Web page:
CSR was retained by the Harzer Schmalspurbahnen, GmbH (HSB) of Wernigerode, Germany, to engineer a new "front end" on a 1918-built steam locomotive. The steam engine number 99-5906, is an 0-4-4-0T "Mallet"-type steam locomotive that has been modified many times over its service life.

  The subject locomotive 99 5906 shown at Alexisbad during instrumented temperature and pressure testing.  

 

The subject locomotive 99 5906 shown at Alexisbad during instrumented temperature and pressure testing.

 

"The management at HSB saw the need to replace the stack on the 5906 as an opportunity to provide an operational and mechanical improvement to the locomotive," said Bernd Seiler, Department Head of Equipment Technology at HSB. "The current stack had been made in-house by staff sometime in the last few decades, and the poor design, inclusive of some 30 facets, has resulted in a locomotive that could use some improvement."

CSR was brought in by HSB to provide engineering support to the railways' mechanics. Work began in July 2014, with the instrumentation and testing of the 5906. CSR employed National Instruments software and a variety of digital instruments to record the 5906 under real world test conditions. The successful completion of such tests is something which CSR believes has yet to be accomplished with such granularity on any steam locomotive.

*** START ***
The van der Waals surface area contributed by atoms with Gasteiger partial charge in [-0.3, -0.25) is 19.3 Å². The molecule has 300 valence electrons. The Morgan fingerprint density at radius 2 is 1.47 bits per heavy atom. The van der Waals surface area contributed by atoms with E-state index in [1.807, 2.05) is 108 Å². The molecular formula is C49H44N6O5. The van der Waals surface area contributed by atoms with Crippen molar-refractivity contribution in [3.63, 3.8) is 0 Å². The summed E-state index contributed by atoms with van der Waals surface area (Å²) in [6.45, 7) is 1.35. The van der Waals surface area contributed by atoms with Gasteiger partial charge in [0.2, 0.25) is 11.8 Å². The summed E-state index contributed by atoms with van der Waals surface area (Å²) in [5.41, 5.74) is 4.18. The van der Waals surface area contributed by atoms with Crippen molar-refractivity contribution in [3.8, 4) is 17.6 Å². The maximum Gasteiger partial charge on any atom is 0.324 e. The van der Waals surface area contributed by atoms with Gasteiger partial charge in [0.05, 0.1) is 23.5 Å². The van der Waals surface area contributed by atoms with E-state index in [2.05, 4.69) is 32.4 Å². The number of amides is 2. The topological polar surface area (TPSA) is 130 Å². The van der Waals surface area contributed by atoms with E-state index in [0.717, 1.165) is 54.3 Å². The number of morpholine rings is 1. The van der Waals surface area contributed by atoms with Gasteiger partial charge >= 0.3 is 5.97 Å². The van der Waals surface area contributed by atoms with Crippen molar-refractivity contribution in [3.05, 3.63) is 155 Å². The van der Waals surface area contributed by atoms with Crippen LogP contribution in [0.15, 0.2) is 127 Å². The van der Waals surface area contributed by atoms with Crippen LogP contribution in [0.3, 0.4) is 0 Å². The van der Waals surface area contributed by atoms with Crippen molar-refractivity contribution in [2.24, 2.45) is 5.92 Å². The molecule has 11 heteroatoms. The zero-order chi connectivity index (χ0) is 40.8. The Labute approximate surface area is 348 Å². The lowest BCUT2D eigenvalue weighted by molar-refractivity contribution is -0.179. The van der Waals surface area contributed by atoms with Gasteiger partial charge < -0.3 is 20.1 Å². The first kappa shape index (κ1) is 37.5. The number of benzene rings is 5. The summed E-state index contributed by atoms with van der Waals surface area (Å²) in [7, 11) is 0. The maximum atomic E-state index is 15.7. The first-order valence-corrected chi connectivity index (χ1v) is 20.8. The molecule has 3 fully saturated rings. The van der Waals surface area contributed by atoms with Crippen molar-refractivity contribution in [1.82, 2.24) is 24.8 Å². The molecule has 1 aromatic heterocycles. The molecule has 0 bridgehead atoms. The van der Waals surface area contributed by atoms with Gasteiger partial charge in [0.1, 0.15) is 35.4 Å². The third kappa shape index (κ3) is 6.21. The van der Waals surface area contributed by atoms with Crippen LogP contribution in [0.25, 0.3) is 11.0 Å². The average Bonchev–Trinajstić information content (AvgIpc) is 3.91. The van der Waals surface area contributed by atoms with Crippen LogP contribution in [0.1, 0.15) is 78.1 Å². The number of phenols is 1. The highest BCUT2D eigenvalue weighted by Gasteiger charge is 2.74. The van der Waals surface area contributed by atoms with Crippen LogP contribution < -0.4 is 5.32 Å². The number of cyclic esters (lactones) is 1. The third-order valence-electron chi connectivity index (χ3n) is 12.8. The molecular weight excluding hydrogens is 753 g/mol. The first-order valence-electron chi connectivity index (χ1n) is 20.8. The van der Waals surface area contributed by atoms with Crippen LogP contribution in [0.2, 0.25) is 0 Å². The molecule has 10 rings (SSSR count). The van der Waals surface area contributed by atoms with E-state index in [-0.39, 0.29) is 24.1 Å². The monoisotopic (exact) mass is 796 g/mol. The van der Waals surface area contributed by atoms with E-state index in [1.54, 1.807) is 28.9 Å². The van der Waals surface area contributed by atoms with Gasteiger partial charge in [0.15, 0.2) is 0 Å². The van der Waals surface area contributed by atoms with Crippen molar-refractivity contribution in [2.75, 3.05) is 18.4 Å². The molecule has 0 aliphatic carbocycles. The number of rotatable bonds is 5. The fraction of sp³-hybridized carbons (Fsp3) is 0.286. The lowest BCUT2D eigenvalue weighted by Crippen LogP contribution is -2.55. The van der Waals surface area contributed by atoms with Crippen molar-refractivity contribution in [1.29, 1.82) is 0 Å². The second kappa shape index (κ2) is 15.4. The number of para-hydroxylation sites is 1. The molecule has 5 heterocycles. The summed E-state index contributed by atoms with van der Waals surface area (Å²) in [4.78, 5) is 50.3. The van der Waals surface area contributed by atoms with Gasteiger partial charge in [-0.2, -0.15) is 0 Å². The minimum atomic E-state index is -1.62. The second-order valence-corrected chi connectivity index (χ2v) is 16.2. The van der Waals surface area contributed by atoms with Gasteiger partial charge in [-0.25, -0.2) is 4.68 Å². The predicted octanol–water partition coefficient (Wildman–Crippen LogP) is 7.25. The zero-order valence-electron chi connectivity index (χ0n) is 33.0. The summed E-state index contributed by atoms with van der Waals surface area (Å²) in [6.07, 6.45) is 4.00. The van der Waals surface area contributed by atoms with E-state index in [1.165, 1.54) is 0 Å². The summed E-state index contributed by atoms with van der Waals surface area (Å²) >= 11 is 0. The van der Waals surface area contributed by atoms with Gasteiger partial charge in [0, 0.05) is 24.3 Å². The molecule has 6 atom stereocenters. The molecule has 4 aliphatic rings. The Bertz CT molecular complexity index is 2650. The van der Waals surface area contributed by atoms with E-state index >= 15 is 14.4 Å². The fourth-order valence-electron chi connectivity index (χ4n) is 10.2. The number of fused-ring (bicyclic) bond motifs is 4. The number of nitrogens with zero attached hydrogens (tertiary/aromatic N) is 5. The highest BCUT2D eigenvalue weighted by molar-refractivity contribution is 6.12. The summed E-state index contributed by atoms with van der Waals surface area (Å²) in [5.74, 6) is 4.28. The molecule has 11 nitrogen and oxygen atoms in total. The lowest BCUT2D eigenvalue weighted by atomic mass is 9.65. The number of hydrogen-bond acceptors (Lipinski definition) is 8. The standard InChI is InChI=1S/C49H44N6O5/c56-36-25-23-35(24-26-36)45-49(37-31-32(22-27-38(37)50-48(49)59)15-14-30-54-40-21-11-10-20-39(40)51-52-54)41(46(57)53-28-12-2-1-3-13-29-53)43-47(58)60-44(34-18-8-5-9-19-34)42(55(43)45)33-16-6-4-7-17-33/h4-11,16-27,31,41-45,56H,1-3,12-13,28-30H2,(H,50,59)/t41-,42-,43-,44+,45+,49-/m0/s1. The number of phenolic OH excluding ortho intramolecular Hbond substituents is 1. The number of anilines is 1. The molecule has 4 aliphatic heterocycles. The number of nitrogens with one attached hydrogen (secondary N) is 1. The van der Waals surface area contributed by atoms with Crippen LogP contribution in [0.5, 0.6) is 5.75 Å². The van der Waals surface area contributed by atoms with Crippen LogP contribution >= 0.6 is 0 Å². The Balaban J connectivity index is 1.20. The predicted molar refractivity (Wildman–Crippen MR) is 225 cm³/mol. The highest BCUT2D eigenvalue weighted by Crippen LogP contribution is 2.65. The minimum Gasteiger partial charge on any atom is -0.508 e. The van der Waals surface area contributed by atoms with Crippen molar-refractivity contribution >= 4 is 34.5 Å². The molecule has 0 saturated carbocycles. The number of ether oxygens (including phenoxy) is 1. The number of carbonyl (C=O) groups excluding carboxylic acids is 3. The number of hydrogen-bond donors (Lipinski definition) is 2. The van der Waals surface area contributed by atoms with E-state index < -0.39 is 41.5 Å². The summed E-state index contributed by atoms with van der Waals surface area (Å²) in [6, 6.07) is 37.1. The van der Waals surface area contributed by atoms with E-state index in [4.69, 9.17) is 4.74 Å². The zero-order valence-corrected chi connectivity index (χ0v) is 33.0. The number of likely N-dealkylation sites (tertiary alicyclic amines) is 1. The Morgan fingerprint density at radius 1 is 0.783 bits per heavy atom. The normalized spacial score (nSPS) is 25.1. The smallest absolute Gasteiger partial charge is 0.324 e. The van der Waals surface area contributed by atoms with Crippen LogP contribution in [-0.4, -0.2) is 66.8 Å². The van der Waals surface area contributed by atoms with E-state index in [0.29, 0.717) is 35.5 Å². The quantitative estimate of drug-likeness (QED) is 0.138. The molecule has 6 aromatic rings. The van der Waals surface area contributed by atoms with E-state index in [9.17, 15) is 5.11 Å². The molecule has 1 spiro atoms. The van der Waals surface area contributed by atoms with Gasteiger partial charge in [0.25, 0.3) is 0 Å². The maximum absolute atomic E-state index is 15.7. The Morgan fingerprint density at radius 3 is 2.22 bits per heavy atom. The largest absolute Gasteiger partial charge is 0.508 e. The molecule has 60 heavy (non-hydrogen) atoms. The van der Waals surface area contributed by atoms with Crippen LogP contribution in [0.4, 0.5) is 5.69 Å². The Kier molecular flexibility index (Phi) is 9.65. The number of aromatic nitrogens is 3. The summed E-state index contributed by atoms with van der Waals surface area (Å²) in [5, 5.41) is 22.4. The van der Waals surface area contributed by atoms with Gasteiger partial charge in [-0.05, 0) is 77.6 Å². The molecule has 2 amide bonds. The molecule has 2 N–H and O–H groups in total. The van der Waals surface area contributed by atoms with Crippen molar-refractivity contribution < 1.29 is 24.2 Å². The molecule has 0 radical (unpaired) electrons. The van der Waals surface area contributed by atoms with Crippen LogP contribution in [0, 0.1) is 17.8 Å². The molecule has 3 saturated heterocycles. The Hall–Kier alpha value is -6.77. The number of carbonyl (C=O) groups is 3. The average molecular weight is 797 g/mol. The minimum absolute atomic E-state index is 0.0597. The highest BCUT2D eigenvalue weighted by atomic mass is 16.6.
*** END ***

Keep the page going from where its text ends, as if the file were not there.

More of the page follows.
"The opportunity to outfit a working steam locomotive with a host of temperature and pressure sensors, all of which fed into a monitoring computer system, is the type of innovative research we strive to make a reality here at CSR," explained Wolfgang A. Fengler, MSME, a Technical Advisor for CSR. "The results of the instrumentation and testing on locomotive 5906 is a second-by-second digital report of the Rankine cycle at work. The tools we have at our disposal now are something the engineers designing these locomotives could have only dreamed about a hundred years ago."

Testing was completed in August 2014, since which time CSR has been completing detailed engineering of an advanced, "Lempor" exhaust nozzle and stack. Key to the work on behalf of HSB is that improvements performed on the steam locomotive not impact the historic appearance of the engine. That in mind, it is anticipated the Lempor exhaust will increase the power of the locomotive and decrease fuel consumption.

In addition to adding a Lempor exhaust, CSR is designing what is known as a "Master Mechanics Front End," a system of baffles and spark-abating netting commonly used in the smokeboxes of U.S. steam locomotives but which saw little use in Germany. This new system will decrease the risk of starting lineside forest fires while improving the flow of hot gases through the smokebox. 

"We have a locomotive that was designed in the 1890's to operate some 25 to 30 km between service stops that is being used here on the HSB to run 180 km or more before servicing," explained Seiler. "We view our work with CSR as an opportunity to minimize wear and tear on the engine, decrease coal consumption and increase the power and reliability of our motive power. If we can make the locomotive a better tool without impacting the historic integrity, we get a win-win."

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